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Bill Rusk
06-21-2011, 03:25 PM
Folks

Lets talk about building a Supercub.

Options

1 Scratch Good = lots of options, full flexibility, cheap intro and possibly final cost
Bad = Time, resale

2 Backcountry kit Good = fairly complete, reasonable quality, available, support,
strong, previous experience
Bad = could be lighter

3 Dakota Cub Kit Good = company has excellent reputation,
Bad = not much info, weight?

4 Cub Crafters Good = Quality, Company, complete, support, resale, all good
Bad = Cost, Gross weight limit?

5 Javron Good = Don't know much, Buhler? anyone
Bad = see above

6 Spraker Good = Cheap start, flexibility,
Bad = Time

7 Wag Aero Good = Cost, available,
Bad = Time, more of a J-3 than a SC

8 Rebuild Good = Find a fuselage and redo it, quick start, light,
Bad = FAA issues, small parts nickel and dime you to death,

9 Kit Bash Good = Pick and choose best parts from anyone, flexibility
Bad = Cost

Are there other kits out there I am missing? I would like to have a large baggage, gross weight of 2300 or so (experimental you can set what you want, but if the kit manuf is claiming a much lower GW you might have trouble justifying a higher GW). What other ideas do we know of? I think Legend Cubs are all Light Sport. I need the 2300 GW to do floats, camping gear, and two people. My goal would be 1100 pounds empty with an 0-360 and interior like I had. I was at 1133 with everything and a 0-320. So I am thinking I need to save about 70 pounds from my last build, 35 for the larger engine and 35 to get below 1100. What do you think? I think I was pretty light before with the Smith Kit but I do think I could have saved some weight in the wings. They seemed heavy to me. But, I had no concerns setting my GW at 2300 either so maybe it is a trade off. However I do not remember any Cub in-flight wing failures so perhaps the wing is overbuilt.

Thanks for your inputs

Bill

kevin
06-21-2011, 03:31 PM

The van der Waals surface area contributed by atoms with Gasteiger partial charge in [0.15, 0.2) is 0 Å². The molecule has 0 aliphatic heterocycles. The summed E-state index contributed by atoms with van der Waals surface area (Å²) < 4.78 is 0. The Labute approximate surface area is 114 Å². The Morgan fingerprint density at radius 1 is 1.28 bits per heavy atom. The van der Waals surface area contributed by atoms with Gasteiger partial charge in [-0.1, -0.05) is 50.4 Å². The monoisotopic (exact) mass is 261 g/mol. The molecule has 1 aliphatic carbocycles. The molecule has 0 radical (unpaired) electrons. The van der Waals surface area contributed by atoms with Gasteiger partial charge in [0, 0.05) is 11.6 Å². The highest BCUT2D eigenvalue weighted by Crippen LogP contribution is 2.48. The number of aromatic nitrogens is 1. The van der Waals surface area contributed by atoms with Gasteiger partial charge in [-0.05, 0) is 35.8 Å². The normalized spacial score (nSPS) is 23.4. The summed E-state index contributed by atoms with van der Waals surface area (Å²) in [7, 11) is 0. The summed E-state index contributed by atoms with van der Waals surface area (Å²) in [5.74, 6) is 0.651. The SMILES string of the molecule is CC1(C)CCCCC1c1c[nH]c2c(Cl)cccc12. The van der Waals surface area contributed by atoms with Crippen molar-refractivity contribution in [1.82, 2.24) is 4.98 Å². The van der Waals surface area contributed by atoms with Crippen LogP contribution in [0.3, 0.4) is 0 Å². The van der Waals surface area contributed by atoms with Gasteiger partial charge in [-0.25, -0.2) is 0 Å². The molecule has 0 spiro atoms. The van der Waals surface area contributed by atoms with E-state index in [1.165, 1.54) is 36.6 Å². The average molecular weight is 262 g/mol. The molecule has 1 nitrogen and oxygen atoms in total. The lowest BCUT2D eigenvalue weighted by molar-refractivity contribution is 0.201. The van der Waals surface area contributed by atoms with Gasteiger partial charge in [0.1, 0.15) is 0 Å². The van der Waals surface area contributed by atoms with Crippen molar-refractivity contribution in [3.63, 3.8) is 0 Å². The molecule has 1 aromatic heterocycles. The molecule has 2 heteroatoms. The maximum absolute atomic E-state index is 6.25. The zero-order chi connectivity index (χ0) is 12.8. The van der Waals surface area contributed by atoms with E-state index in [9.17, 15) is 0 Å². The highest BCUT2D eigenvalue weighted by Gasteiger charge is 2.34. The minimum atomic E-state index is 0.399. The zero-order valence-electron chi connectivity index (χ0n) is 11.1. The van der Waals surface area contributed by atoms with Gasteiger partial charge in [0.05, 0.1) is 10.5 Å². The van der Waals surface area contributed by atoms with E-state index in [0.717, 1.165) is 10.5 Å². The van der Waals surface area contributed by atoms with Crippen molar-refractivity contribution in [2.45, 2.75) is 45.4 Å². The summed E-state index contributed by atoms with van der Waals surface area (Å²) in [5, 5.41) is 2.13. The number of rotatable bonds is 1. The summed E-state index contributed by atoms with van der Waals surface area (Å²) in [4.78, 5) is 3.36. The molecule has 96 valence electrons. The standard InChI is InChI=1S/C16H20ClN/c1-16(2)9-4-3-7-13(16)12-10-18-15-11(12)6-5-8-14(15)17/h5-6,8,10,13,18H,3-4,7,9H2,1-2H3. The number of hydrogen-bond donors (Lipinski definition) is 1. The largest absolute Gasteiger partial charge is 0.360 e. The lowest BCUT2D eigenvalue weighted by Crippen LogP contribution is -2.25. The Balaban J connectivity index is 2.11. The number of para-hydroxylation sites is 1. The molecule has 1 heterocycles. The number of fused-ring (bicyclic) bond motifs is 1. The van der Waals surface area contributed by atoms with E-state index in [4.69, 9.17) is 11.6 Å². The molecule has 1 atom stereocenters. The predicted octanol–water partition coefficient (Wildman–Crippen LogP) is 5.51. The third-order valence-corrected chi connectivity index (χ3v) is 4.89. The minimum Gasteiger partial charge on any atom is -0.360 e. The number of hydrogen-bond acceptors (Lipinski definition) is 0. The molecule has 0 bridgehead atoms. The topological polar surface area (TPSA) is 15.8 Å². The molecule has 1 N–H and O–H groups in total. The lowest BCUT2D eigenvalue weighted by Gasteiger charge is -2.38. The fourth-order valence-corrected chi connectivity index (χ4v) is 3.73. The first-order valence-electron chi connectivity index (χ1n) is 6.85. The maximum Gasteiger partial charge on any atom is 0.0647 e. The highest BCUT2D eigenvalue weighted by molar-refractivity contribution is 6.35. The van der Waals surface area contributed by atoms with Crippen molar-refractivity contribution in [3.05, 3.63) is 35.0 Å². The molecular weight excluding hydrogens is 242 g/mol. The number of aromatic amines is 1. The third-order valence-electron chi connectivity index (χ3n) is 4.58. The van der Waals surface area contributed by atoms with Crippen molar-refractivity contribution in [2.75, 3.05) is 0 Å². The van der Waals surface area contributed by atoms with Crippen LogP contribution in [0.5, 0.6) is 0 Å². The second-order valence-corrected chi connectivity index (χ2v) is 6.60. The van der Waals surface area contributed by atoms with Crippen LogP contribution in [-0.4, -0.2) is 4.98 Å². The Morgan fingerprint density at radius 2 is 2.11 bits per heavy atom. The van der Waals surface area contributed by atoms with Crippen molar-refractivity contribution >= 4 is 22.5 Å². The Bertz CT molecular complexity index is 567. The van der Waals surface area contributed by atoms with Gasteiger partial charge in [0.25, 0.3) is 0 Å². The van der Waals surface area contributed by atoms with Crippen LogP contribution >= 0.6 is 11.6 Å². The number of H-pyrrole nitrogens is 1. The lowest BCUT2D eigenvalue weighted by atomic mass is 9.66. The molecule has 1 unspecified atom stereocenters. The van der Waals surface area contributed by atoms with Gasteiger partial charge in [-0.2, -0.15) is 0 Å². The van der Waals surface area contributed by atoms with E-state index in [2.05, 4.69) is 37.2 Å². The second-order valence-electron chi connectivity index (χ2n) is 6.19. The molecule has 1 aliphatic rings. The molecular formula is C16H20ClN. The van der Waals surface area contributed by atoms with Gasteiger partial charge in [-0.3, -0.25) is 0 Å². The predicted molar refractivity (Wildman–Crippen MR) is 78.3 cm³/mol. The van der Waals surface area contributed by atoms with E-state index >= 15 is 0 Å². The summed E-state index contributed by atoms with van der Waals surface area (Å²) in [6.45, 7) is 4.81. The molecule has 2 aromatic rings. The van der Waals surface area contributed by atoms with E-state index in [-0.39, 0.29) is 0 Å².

Bill, what about an SQ2. They are impressive. I'm not sure if they are part of some of the other kits above?????

DW
06-21-2011, 03:42 PM
Bill lets drive up to Javron and take a look see.

DW

410tj
06-21-2011, 03:52 PM
Bill, check experimental aircraft metal fabrication, they have a web site. He makes a PA-12 fuselage and does about the nicest work you will find anywhere. You could have him change the wing angle to super cub specs and maybe end up with what you are looking for. He is very fair with his pricing. You could then get a wing kit elsewhere and build it light. DW knows him well.

More info?, give me a call. Tim James 503 201 8623

Bill Rusk
06-21-2011, 03:53 PM
I got the first part for my new Cub from DW. A new Steve's Gascolator. Thanks DW.

I agree. Lets do it next week. I'll call.

Bill

bluetoysguy
06-21-2011, 04:03 PM
It might be worth your time to check out Javron in the Brainerd area. We visited Jay and his shop(s) back in May, and I have to say it is pretty impressive. I think there's a lot of flexibility in terms of what he'll build you. He is just kind of getting his full kit with wings and all into production, but he seems very capable and knowledgeable.

Worth a look for sure IMHO.

Marty57
06-21-2011, 04:07 PM
Bill,
From a scratch builder you are right; very flexible but high time. A couple of things about Wag. Yes, Their Sport Trainer is more Cub than Super Cub but could easily be modified for Super Cub Wings. The 2+2 like I am building could be set up like a PA12 or tandem seating pretty easy (39" wide up front, about 36" at rear seat, doors both sides). Use Christians drawings for the sticks and you would be all set. Advantage to Wag is your location; Poplar Grove right? I grew up in Des Plaines; know the area. You could pick up fuselage from Wag pretty easy. Gross Weight is advertised as 2200 so your need for floats would fit. Talk to Tim about 2+2. The Wag set up does not have jack screw or flaps but easy to add as I did. All stock parts will fit for Jack Screw, no changes needed at all, just weld on the fittings for the cables and what not. I am currently doing the flaps for my wing; all stock parts will fit. I'll have CAD drawings when finished (Tim is begging me to do his 2+2). You are welcome to any of my drawings should you go that rout. You can use any PA18 wing on the 2+2 fuselage. Standard SC tail Feathers and landing gear are also used. By changing to tandem, adding flaps and jack screw trim, and building up a SC wings (non certified parts) you should not have any problems meeting the 51% rule and save a lot of time. Give Tom O'Neil a call at Wag Aero, he is there go-to guy. I have every step posted on my web site below or let me know if I can help in any way.
Marty57

aktango58
06-21-2011, 05:06 PM
Dakota Cub: Bill, I like the work on the parts I have from them. Mark came go Graham TX last winter and instructed/directed us pilots on wing assembly, (talk about someone with patients). Mark was VERY smart, knowledgeable, and could cite very good reasoning on why his birds are built with particular changes. Don't overlook them, and it is a 2300 lb cub.

Another option: if you get a flier, do a rummage sale cub- collect parts from the corners of every hanger around and build the cub from left over pieces!